I have returned from the Boston Marathon! I had a good time (both in the duration of my race and the trip in general). Two of my friends, however had a spectacular story. The three of us sat down to write it last night. We've discussed sending it to Runner's World. Let me know what you think!
PR = Party Race
A true story of Ms Mileage and Hillene (in the voice of Ms Mileage) authored by the RabidRunner.
You’d think with 24 weeks of preparation, 1500 miles, umpteen hours of intervals, hills and tempo training, I’d be ready to PR at the BM.
Okay don’t get ahead of yourself. The BM is not a trip to the bathroom, it is a reference to the mother of all foot races: The Boston Marathon. In order to run the Boston Marathon, you must 1) qualify, 2) find transportation and lodging, and 3) show up ready.
First: I qualified at the St George Marathon with a PR (as in Personal Record) of 3:08. Check. Second: I bought a plane ticket with friends and landed a sweet deal at a hotel near the finish. Check. Third: I had trained well. Or had I?
One week before race day while on vacation, I went out for a final 8 mile mid-effort run. After six miles, it felt like the oxygen was gone. I began to wheeze, feel light-headed and ended up in the ER. They told me I had severe anemia and shouldn’t attempt a marathon.
So let’s do the math. How many hours did I spend preparing for this? How much money had I spent on massages, energy gel, shoes, supplements, and dashing outfits? What did I spend on plane tickets and hotel accommodations? You want to tell me to throw all of that away for a measly bout of anemia? Sorry.
After returning home from vacation, I phoned a doctor who is also a close family friend. He had several options available that might allow me to run the marathon. One of these options was a blood transfusion. Risky yes. But come on this is the BM! Earlier that week I was informed that my red blood cell count was as low as someone who had four consecutive C-sections. Naturally with a red blood cell count that low, a transfusion isn’t so far out there. Besides, think of how well I’ll perform after blood doping! With the help of my family, we decided on a blood transfusion the next day - Thursday (BM minus 4 and counting).
The transfusion was supposed to take 8 hours. I arrived at the hospital with the latest Runner’s World, three weeks of People and the supplies for a full pedicure. Eight hours is a long time to sit there with many a stranger’s blood being pumped through your veins! But to my surprise, the doc marched in and declared that the cheeseburgers, prime rib, top sirloin, and raw roast beef had miraculously increased my red blood cell count. My cholesterol was up - but at least I had more oxygen carrying Oompa Loompas to facilitate in the upcoming race. The doc ordered an iron infusion in lieu of a blood transfusion. And Yipee! It only takes two hours.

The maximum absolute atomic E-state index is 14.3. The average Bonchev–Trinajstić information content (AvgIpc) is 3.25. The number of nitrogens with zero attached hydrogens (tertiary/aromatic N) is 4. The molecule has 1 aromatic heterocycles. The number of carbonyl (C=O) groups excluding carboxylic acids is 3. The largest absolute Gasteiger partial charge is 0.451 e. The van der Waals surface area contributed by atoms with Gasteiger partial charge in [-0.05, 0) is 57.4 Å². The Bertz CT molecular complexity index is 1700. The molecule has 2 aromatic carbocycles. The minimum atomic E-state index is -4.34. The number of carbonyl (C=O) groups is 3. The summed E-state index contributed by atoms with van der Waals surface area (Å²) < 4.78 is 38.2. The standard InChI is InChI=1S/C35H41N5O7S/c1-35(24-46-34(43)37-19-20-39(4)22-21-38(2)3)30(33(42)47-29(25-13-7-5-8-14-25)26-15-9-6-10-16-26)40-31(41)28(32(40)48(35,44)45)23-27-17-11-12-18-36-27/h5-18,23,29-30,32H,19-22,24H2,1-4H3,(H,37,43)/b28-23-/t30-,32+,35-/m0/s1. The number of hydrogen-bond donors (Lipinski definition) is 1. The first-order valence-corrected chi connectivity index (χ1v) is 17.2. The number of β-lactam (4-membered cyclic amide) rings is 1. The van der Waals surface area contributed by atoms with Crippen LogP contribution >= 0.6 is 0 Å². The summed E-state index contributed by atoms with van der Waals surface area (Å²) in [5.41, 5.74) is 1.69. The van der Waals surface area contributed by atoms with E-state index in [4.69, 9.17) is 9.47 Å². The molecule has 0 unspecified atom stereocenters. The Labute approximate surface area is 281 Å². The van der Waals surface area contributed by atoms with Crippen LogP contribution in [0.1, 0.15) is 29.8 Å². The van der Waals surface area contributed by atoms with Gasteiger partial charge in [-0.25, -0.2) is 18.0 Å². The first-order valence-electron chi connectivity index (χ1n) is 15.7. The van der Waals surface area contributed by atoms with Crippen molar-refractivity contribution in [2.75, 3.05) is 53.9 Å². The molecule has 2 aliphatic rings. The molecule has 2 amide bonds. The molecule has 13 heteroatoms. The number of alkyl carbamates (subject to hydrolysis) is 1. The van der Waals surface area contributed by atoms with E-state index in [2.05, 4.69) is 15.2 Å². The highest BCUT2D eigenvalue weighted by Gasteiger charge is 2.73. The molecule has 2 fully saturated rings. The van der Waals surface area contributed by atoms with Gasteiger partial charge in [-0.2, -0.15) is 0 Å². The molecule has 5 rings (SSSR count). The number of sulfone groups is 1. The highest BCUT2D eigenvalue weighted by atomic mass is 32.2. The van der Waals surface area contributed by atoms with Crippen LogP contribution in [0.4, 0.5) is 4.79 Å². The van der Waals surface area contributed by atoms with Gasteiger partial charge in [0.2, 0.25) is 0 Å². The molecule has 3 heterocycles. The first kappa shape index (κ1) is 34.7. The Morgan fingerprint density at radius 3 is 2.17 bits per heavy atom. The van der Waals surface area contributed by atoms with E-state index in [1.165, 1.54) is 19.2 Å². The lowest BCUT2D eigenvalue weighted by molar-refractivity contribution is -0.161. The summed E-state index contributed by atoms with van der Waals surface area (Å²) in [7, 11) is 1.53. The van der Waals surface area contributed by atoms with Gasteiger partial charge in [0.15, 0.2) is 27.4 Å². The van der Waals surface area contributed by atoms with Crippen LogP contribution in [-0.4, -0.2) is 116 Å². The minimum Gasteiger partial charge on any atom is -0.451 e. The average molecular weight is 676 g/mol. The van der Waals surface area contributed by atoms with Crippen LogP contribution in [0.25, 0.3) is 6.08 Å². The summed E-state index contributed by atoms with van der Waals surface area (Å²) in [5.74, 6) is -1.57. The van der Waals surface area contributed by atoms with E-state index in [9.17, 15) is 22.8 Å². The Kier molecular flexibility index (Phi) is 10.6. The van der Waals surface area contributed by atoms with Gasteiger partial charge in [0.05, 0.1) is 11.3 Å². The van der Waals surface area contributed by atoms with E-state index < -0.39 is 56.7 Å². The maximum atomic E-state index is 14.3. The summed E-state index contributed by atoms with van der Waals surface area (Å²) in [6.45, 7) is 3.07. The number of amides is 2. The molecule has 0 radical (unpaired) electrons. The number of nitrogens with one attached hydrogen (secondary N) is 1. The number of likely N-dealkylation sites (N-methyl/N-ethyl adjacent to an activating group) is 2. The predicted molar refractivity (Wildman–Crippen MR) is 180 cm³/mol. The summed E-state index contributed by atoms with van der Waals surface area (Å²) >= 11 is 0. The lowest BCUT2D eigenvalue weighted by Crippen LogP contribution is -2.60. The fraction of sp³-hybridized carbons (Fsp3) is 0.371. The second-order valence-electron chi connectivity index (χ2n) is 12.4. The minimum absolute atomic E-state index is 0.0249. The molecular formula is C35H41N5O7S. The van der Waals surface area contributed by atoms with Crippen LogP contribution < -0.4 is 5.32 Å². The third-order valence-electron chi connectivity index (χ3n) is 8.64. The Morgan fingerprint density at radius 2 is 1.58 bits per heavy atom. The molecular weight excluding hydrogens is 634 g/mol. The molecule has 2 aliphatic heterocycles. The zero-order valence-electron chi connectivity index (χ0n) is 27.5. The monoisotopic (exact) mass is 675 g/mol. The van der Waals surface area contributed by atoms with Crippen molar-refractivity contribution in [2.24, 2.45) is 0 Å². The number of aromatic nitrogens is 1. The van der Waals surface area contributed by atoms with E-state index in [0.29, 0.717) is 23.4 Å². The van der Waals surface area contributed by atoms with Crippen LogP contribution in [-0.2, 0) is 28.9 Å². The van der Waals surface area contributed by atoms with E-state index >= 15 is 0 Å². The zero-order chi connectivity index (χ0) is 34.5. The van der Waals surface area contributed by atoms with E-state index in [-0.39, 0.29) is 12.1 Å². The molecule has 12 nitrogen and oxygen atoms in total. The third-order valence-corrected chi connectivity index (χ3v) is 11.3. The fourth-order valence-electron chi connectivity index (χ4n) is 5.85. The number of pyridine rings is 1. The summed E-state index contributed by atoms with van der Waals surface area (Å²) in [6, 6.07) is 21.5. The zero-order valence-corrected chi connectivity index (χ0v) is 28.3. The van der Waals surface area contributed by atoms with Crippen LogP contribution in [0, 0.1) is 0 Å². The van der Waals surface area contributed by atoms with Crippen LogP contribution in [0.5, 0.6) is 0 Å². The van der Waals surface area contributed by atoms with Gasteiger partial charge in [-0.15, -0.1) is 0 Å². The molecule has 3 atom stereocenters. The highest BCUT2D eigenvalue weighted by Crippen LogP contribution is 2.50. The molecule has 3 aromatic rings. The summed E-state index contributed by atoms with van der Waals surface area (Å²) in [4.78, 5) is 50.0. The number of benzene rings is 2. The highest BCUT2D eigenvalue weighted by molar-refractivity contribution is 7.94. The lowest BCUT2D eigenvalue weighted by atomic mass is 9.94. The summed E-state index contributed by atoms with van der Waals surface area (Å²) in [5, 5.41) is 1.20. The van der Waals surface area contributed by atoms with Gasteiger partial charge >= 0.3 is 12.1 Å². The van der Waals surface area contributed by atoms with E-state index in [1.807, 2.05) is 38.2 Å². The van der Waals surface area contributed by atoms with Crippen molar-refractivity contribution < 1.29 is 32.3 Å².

Let’s fast forward to race day (and skip the flight – especially the guy with the stinky feet in front and whiner to my left; the oh-so-fun Olympic Trials; the twelve miles we walked around Boston; and the anxiety-induced insomnia the night before). I was scared to death. What pace do I run?! Will I be able to keep up my friends?! Who am I kidding?! AM I GOING TO FINISH?!
The race starts and I run. But after a difficult first 10k, I knew I was in trouble and had a long way to go. I wanted to stop but didn’t dare show my vulnerability to a crowd of thousands and ducked into a porta-john to have a good cry. Crap!
After shedding a few tears, I was able to regroup and continue. At mile 9, I phoned my husband who told me to be safe and call it a day. At mile 10 the family doc called and said “find the nearest medical tent”. My eyes looked up and behold a medical tent complete with angels and harps and clouds appeared.
I stumbled into the tent hyperventilating and defeated. Between the medical personnel in the tent and the family doc, they decided to hook me up with a hit of oxygen and a bag of fluid – IV style. I was heartbroken, vanquished, and done. I cannot finish. Especially by myself.
That’s when my phone rang.
Imagine if you will the person on the other end. Her name is Hillene. She is a great training partner and friend who had entered the BM to party. Hillene had a phone, camera, more make-up than Cleopatra, and a spiked, ribbon-encased pony tail on top of her head. She was calling herself “Pebbles” (as in Bam-Bam, Fred, Wilma - you get the picture).
“Huuuulllooo?” It was me, not too happy.
“MS. MILEAGE! WHERE ARE YOU!?” amidst hysterical giggling.
“Medical tent mile 10. Where are you?”
“I don’t know. Let me check.” Hillene asks others (in her best Pebbles voice), “Hey guys. Where are we?” Then answers with, “Mile 11. I’m coming to get you.”
And come to get me she did. We were both a little hesitant at first, but Hillene ran upstream a whole mile, threw open the curtain of the tent and yelled “Let’s Party!” After a quick squeeze of the IV bag and a photo with the personnel we were off.
I finished the BM in what would become my best race ever. We stopped to take a couple of pulls on a road side rowing machine, we threw M&Ms and grapes to gaping mouths in the crowd, and we high-fived until our arms were sore. We made phone calls, we took a giant bite out of a stranger’s sandwich, we laughed ‘til our bellies cramped, and we stopped to walk when needed. The best part? We took photos of it all - each with a smile so large no one would know the pain.
With the help of Hillene, I finished a marathon that 16 miles earlier seemed impossible. I started this training season with the hope of a PR but left with a friend for life. And as for Hillene? She says the 28 miles on her GPS were well worth it. Let's face it, who wants to party alone?